Uprising in Lebanon – what’s happening and why is it important?

Protests erupted in Lebanon last Thursday in response to a government announcement of austerity measures, including a tax on WhatsApp calls. While the WhatsApp tax has made headlines worldwide and is being widely reported as the cause of the uprising, public anger actually runs much deeper, and the current demonstrations are in fact the eruption of years of frustration with a corrupt and ineffective political elite. These protests – which have brought people together across class, regional and sectarian divides – could mark a new era in Lebanese, and perhaps regional politics.

‘Dancing on the heads of snakes’: Yemen after Ali Abdullah Saleh

Today marks the 7th anniversary of the beginning of the Yemeni uprising that unseated the country’s President, Ali Abdullah Saleh. Saleh craftily played tribes, Islamist groups and foreign governments off against one another throughout his 33-year rule and he continued to do so after he was ousted from power in 2011. But his most recent … Continue reading ‘Dancing on the heads of snakes’: Yemen after Ali Abdullah Saleh

5 things you need to know to understand the Kurdish independence referendum

Today, millions of Iraqi Kurds will go to the polls to vote on whether they believe Iraqi Kurdistan should become an independent state, in a controversial referendum that could have far reaching implications for Iraq and the Middle East as a whole. Here are 5 things you need to know to understand the “Kexit”: 1. … Continue reading 5 things you need to know to understand the Kurdish independence referendum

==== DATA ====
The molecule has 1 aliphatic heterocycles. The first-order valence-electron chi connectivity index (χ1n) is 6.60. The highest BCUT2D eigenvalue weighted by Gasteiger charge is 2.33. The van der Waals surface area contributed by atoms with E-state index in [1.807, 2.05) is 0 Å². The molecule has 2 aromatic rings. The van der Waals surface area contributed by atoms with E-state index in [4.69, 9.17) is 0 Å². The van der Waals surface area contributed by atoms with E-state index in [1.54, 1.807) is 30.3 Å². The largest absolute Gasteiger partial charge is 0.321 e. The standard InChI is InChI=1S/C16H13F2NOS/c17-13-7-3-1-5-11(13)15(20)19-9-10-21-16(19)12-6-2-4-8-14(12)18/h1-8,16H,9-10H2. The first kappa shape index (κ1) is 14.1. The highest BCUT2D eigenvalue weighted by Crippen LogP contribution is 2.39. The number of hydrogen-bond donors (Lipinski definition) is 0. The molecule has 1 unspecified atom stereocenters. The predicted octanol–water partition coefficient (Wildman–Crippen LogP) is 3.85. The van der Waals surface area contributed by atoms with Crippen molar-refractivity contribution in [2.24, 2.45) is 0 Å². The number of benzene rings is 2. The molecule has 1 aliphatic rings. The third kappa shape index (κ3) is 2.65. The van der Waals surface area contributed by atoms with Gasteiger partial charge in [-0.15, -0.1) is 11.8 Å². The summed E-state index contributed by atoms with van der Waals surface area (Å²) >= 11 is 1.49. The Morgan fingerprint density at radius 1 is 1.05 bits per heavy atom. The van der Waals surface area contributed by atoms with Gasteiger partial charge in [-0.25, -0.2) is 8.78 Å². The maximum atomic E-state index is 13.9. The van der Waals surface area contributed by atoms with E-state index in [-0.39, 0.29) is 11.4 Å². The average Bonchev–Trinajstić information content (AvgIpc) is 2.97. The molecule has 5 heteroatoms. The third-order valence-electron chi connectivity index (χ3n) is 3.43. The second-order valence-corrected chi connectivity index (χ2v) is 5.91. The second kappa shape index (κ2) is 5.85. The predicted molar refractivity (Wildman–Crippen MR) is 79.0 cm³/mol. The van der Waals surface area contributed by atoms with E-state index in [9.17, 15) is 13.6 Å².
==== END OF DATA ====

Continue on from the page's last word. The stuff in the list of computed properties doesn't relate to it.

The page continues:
Saudi Arabia, sectarianism and the battle for the Twittersphere

Two people have been killed in the Shia-majority Eastern province of Saudi Arabia, sparking violence between citizens and the state and a sectarian war of words online. A two-year-old boy and a Pakistani expatriate were shot dead on Friday during clashes between gunmen and security services in Qatif in the Eastern Province of Saudi Arabia. … Continue reading Saudi Arabia, sectarianism and the battle for the Twittersphere

Pulling out the pin: Drawing Hezbollah out of Syria

January, 2014. Assad's fall from power is inevitable. His army is haemorrhaging combat power through defections, demoralisation and tactical defeats. The coalition of nationalists and Islamists are cutting a path to Damascus like a scimitar through flesh. Six months later and Assad is not only still in power, but he is regaining territory from the rebels. Something … Continue reading Pulling out the pin: Drawing Hezbollah out of Syria